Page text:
03 Oct 5 Things God Wants You to Know About Mental Illness
For some reason, God is not always presented as an ally for those dealing with mental illness. In the past, many Christians have been forced to believe—or at least accept—the idea that prayer is the only thing that can heal depression or anxiety. We’re made to believe that medication is bad. That counselors aren’t necessary. That maybe we’re cursed, or that God has abandoned us in our grief.
I believe there’s another side to the story.
The truth is, the Bible is full of people who had mental health issues, from anger to depression, and even suicidal thoughts. And in so many cases, from Moses (who struggled with anger) to David (whose struggle with depression is outlined clearly throughout the Psalms), God used those people to do powerful and wonderful things. He gave them weaknesses to help mold their character—so that they could use their perspective to do great and powerful work.
If you’re struggling with mental illness, it’s possible that God is using you, too. The following are five things I believe God wants you to know throughout your journey:
God is for us.
Let’s just get this one out of the way to start. God did not curse us. He does not want us to suffer. Our mental illness is not punishment for past wrongs or bad decisions. In Jeremiah 29:11, the Lord says, “For I know the plans I have for you—plans to prosper you and not to harm you, plans to give you hope and a future.” Hope. A future. Not pain and despair.
We were built with purpose.
As outlined beautifully by Pastor Rick Warren in the book “The Purpose-driven Life,” God never wastes pain. Your pain—be it bipolar disorder or social anxiety—was gifted to you with great purpose. God believes you are strong enough to beat it, and to help others who may also be struggling. Try accepting your illness as a pathway to greater life purpose. You have no idea how many people you can help when you make it over this side of the mountain.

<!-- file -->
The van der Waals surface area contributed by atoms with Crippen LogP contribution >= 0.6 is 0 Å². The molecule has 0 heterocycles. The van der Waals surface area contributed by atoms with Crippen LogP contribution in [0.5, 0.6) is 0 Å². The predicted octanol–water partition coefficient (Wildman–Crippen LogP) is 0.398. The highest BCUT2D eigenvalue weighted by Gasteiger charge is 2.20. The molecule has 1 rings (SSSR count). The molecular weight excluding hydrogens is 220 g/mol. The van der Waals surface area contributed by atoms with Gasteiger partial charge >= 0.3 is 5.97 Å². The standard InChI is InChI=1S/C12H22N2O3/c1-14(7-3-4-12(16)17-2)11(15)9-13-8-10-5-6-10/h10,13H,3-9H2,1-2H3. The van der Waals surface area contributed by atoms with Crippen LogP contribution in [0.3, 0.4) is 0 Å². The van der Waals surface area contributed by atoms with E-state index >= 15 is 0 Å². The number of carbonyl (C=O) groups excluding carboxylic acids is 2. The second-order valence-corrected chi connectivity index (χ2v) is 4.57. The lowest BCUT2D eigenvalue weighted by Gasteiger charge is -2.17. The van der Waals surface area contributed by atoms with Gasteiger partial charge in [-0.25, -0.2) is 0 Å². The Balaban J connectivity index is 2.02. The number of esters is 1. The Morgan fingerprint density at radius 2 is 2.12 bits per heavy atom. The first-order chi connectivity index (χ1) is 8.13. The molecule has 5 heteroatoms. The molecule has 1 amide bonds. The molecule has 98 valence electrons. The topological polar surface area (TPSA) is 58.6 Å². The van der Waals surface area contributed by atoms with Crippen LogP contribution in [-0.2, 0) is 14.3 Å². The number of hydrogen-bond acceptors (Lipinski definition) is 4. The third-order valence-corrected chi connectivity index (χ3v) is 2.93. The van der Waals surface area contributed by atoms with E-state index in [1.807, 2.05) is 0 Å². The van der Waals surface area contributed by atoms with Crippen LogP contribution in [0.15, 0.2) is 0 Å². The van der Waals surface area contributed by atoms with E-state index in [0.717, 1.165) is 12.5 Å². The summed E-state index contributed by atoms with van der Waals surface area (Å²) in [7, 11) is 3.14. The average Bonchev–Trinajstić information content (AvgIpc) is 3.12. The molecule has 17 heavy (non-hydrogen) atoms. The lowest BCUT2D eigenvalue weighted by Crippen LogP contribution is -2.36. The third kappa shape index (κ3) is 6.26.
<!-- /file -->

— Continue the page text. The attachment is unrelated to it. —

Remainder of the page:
God does not want us to pretend.
Throughout the Psalms, David throws it down with God. He screams in anguish, and he cries in pain. He does so because he knows the most important thing to God is relationship—not perfection. If you are struggling, God wants to hear your feelings. He wants you to come to him and let him know what you’re experiencing and learning in the process. He wants you to know he is with you at every point in your journey—not just the highs, but the dark and deep lows, too.
God believes in rest and recovery.
God loves you. He doesn’t want your life to be a painful slog. He wants you to rest and recover in the way that suits you best. That might mean medication or counseling, or a spiritual support group like Celebrate Recovery or Hope for Mental Health. God made all of us different, and He knows that we all need different things to survive—and thrive—throughout our life on earth.
God is our partner—not our punisher.
In Romans 8:31, it is written, “If God be for us, who can be against us?” The answer: nothing. Not depression, not personality disorder, not anorexia—nothing is stronger than the will of God.
Those of us struggling with mental illness must remember that Jesus himself sought out the broken-hearted. It was his purposes and mission to help us heal our demons—and He made the ultimate sacrifice to help us do it. Yes, mental illness is hard. But we must remember: “We know that in all things God works for the good of those who love him.” This mountain may feel nearly impossible to climb. But God wants you to know it will be worth the journey.